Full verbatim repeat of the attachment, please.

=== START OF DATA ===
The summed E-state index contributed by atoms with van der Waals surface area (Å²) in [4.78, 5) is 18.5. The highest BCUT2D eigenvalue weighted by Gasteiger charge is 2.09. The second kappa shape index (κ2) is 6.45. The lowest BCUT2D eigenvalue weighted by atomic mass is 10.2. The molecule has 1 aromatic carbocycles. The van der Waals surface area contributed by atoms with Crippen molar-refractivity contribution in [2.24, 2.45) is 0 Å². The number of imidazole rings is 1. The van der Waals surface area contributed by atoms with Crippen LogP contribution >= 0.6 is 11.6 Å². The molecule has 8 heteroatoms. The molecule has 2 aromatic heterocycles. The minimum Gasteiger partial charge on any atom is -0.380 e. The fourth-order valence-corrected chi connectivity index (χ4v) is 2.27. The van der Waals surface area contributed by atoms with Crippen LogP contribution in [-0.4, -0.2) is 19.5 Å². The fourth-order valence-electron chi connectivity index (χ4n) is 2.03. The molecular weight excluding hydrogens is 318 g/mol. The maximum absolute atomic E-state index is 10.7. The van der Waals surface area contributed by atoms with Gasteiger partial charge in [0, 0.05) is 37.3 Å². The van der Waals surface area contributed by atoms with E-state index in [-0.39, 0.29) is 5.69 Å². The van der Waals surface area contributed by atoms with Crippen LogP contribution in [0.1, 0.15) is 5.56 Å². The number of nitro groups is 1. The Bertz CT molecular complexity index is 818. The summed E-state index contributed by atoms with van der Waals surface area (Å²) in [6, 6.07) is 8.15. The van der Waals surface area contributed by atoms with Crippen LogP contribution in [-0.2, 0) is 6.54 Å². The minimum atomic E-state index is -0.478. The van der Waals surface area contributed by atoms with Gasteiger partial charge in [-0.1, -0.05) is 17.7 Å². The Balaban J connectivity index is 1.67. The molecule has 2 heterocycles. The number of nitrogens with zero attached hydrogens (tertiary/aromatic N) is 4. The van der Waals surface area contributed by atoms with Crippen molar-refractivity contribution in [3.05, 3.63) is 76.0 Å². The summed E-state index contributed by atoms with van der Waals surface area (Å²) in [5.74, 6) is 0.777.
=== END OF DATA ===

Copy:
The summed E-state index contributed by atoms with van der Waals surface area (Å²) in [4.78, 5) is 18.5. The highest BCUT2D eigenvalue weighted by Gasteiger charge is 2.09. The second kappa shape index (κ2) is 6.45. The lowest BCUT2D eigenvalue weighted by atomic mass is 10.2. The molecule has 1 aromatic carbocycles. The van der Waals surface area contributed by atoms with Crippen molar-refractivity contribution in [2.24, 2.45) is 0 Å². The number of imidazole rings is 1. The van der Waals surface area contributed by atoms with Crippen LogP contribution >= 0.6 is 11.6 Å². The molecule has 8 heteroatoms. The molecule has 2 aromatic heterocycles. The minimum Gasteiger partial charge on any atom is -0.380 e. The fourth-order valence-corrected chi connectivity index (χ4v) is 2.27. The van der Waals surface area contributed by atoms with Crippen LogP contribution in [-0.4, -0.2) is 19.5 Å². The fourth-order valence-electron chi connectivity index (χ4n) is 2.03. The molecular weight excluding hydrogens is 318 g/mol. The maximum absolute atomic E-state index is 10.7. The van der Waals surface area contributed by atoms with Gasteiger partial charge in [0, 0.05) is 37.3 Å². The van der Waals surface area contributed by atoms with E-state index in [-0.39, 0.29) is 5.69 Å². The van der Waals surface area contributed by atoms with Crippen LogP contribution in [0.1, 0.15) is 5.56 Å². The number of nitro groups is 1. The Bertz CT molecular complexity index is 818. The summed E-state index contributed by atoms with van der Waals surface area (Å²) in [6, 6.07) is 8.15. The van der Waals surface area contributed by atoms with Crippen LogP contribution in [-0.2, 0) is 6.54 Å². The minimum atomic E-state index is -0.478. The van der Waals surface area contributed by atoms with Gasteiger partial charge in [-0.1, -0.05) is 17.7 Å². The Balaban J connectivity index is 1.67. The molecule has 2 heterocycles. The number of nitrogens with zero attached hydrogens (tertiary/aromatic N) is 4. The van der Waals surface area contributed by atoms with Crippen molar-refractivity contribution in [3.05, 3.63) is 76.0 Å². The summed E-state index contributed by atoms with van der Waals surface area (Å²) in [5.74, 6) is 0.777.